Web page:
At the federal level:

At the State level:

At the Local level:

The highway lobby spends billions of dollars each year telling us we are in love with the automobile. If we are so in love, why do they have to keep reminding us? The truth is, America has a wonderful highway system that has grown so immense it can’t be maintained without bankrupting state budgets. New roads can be built – the law is worded so that only projects adding new road capacity gets 80/20 money, that’s why your DOT wants to build new roads even as they say they can’t fix the bridges they’ve already built.

Widening highways (which makes them eligible for 80/20 money too) makes things worse:

“Rail is more cost-effective, pollutes less, and takes up less space – but that won’t matter if we don’t…change the laws that fund transportation,” said RePass.

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A break in Amtrak impasse?

There may be a break in the offing over the impasse between Amtrak and the Administration. The crack in the wall came when National Public Radio’s Weekend Edition interviewer Steve Inskeep asked USDOT Secretary Norman Y. Mineta, “Democrats in Congress who have criticized your proposal have said, ‘Well this thing that Secretary Mineta is talking about is not what the budget says. The budget says ‘zero dollars.’ What’s the real figure that the Administration is willing to spend on Amtrak?”

Mineta responded, “Probably in the area of about $1.5 billion to $2 billion, but right now the state of the tunnels and all those things are woefully neglected, and we would bring those up to good standards, and then turn it over to the states, and then we would participate on a local match on the continued improvement of any capital investment that is made into the system.”

Inskeep pointed out the Bush administration said it is “not trying to bankrupt Amtrak,” but he noted, “In the budget the President sent to Congress there in no money for the passenger rail system – and that prompted an angry response from Amtrak supporters.”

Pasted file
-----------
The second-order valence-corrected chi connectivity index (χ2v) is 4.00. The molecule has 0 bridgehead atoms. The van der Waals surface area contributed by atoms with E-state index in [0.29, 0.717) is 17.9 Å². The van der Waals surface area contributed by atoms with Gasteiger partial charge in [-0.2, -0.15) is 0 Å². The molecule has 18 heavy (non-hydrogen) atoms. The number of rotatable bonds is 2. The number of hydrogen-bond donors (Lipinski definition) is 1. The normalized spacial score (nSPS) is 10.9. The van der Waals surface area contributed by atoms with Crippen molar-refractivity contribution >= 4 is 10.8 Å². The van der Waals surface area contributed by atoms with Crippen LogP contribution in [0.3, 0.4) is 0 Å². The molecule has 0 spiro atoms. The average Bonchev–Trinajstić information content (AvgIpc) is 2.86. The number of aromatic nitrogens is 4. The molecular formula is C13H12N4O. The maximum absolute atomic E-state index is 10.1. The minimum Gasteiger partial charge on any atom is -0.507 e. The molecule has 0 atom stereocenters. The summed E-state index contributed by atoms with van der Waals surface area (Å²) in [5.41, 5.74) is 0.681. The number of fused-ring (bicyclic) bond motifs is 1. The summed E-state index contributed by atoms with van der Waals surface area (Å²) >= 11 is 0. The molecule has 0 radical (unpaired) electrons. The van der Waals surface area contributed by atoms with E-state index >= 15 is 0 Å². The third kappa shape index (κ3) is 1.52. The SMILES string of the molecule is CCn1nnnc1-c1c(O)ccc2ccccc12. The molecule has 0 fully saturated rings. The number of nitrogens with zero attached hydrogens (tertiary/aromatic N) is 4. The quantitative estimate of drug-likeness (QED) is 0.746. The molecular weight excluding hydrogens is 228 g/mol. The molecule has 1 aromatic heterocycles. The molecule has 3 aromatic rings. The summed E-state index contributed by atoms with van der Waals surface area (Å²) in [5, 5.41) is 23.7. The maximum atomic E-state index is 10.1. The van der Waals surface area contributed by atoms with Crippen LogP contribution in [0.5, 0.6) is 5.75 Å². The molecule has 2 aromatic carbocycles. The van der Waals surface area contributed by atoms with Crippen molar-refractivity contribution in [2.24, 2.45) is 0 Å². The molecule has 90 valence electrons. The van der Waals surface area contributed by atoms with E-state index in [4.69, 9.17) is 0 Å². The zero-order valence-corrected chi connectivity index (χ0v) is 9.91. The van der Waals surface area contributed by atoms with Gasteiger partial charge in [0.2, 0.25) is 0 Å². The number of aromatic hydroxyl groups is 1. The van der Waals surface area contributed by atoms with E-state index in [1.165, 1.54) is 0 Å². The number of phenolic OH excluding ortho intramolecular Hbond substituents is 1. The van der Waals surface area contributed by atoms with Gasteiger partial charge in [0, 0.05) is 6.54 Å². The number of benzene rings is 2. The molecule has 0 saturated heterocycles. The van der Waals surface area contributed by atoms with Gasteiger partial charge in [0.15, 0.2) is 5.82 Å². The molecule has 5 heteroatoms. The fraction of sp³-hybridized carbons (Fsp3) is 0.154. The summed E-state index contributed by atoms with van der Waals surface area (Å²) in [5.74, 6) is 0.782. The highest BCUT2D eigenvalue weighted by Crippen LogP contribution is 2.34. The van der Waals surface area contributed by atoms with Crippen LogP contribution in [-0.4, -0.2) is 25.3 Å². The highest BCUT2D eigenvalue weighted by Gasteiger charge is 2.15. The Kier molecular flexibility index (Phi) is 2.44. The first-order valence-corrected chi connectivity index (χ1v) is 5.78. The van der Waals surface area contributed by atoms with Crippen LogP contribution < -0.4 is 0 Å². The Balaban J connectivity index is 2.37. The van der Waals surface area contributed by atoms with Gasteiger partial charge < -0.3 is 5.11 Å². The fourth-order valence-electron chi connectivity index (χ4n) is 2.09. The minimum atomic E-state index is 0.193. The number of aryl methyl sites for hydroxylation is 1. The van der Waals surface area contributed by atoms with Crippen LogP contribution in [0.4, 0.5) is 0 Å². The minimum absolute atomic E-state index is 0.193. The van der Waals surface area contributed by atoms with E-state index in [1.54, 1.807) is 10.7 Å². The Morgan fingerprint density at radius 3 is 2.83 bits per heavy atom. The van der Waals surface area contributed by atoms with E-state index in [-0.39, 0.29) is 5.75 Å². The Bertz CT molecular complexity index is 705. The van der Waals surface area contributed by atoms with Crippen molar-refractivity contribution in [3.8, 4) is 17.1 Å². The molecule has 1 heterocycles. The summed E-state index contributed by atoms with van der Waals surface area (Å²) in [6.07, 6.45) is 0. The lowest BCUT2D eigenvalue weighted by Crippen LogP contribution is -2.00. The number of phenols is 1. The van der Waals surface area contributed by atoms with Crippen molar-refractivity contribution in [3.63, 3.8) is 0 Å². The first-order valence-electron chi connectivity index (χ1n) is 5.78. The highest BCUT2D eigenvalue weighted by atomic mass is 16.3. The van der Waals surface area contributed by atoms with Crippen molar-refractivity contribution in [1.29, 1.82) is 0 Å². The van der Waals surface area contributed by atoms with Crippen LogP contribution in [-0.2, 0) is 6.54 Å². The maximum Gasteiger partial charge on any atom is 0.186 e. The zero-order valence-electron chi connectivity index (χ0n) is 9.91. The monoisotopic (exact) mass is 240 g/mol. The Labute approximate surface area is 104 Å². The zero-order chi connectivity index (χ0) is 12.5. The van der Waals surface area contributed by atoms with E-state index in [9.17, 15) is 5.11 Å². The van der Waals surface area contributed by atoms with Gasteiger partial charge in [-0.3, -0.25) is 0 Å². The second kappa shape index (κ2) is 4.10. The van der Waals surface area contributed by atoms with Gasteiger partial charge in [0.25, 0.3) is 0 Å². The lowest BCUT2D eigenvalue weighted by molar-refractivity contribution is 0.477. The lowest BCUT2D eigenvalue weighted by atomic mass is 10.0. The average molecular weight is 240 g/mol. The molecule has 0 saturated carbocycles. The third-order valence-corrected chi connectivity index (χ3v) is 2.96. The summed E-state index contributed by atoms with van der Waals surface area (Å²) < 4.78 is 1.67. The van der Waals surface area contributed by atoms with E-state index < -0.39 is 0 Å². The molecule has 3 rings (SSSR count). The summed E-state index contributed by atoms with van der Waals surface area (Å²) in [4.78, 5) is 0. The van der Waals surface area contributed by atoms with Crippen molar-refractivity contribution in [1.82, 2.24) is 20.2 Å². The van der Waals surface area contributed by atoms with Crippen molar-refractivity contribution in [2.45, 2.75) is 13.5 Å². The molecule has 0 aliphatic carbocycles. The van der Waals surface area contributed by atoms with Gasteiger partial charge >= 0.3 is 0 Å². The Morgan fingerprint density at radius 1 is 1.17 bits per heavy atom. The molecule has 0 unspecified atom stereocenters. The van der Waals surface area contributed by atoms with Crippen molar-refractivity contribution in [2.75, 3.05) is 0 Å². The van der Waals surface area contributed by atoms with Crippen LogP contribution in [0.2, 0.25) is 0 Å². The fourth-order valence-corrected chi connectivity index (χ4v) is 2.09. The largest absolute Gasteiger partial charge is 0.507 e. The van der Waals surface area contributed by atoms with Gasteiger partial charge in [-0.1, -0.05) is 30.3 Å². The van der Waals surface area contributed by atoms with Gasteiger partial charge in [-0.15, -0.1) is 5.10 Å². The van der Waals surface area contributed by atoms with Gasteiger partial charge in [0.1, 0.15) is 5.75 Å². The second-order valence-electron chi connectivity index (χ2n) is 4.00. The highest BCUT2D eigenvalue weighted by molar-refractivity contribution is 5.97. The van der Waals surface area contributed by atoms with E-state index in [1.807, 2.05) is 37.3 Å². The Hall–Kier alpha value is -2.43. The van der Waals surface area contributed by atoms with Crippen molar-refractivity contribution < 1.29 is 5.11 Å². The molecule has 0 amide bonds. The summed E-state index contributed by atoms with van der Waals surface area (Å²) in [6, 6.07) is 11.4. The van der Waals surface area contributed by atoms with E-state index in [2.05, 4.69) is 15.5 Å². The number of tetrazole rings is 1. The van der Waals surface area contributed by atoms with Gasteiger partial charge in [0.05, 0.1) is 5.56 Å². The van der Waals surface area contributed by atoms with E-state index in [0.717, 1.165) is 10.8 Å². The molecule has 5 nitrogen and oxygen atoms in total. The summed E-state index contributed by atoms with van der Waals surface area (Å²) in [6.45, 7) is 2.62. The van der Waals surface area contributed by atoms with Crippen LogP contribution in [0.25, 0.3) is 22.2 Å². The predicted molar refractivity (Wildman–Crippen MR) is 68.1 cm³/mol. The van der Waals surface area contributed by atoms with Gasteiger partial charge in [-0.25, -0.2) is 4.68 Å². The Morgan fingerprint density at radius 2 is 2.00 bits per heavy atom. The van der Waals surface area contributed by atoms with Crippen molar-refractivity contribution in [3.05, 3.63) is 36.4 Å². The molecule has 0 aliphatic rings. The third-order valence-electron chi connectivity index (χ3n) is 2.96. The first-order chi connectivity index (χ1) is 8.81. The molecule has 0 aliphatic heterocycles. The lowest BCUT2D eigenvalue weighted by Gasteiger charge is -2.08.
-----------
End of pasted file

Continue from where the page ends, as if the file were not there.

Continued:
The President’s top transportation official said the Administration is willing to subsidize Amtrak if it’s restructured.

Mineta replied, “The reason that the President has put no funding for Amtrak subsidies this year is that we submitted our reform legislation in 2004. There has been no action on it, so finally we decided in order to get people’s attention we would just put no money in for the subsidization of Amtrak.”

Mineta is a former Democratic Representative from California.

Inskeep questioned the transportation secretary more closely.

“The President called a lot of attention to this. He said he was cutting more than 150 federal programs. Amtrak was described by the Administration as one of them. You are saying that the Administration didn’t really mean that?”

Mineta responded, “If we get the reform that we are looking for, then we will be asking for the funds to fund a national intercity passenger rail system. That is why in our reform legislation what we do is to make Amtrak an operating company.”

Mineta added, “Right now, we subsidize Amtrak, and so they put money into their capital investment program as well as the operational side of their program. The problem is that much of their money goes into the operation of lines that nobody uses. At the same time, capital improvements are being starved. What we are saying is let Amtrak be an operating company and the federal government will do the financing of capital infrastructure.”

The complete transcript is online at

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Southbound Amtrak No. 91

For NCI: Eric Daly

Southbound Amtrak No. 91, the Silver Star, crosses the CSX diamond at Plant City, Fla., enroute to Tampa and then on to Miami on February 12. The passenger train is operating on CSX’s Lakeland Sub and is crossing that railroad’s Yeoman Sub.


About surviving:

Cutting Amtrak is wrong, says Kerry;
Santorum, Young may be a tad softer

Compiled from press reports

Massachusetts Sen. John F. Kerry (D) and the Dem’s 2004 election flag bearer slammed President Bush’s plan to cut federal support for Amtrak passenger rail system, calling the proposed budget cut “incomprehensible.”

Kerry, accepting an award for public service from the Kennedy Library Foundation on February 28, said the President’s plan to zero out Amtrak must be derailed by Congress – and vowed to lead the fight.

Calling the move one of several “backwards” steps resulting from White House policies, the Bay State senator said the focus should instead be on building high-speed railway systems to support the industry and create jobs, the Boston Herald reported on March 1.

The Bush administration says the proposal is a way to cut government losses at Amtrak by privatizing parts of the rail service and eliminating routes that do not turn a profit.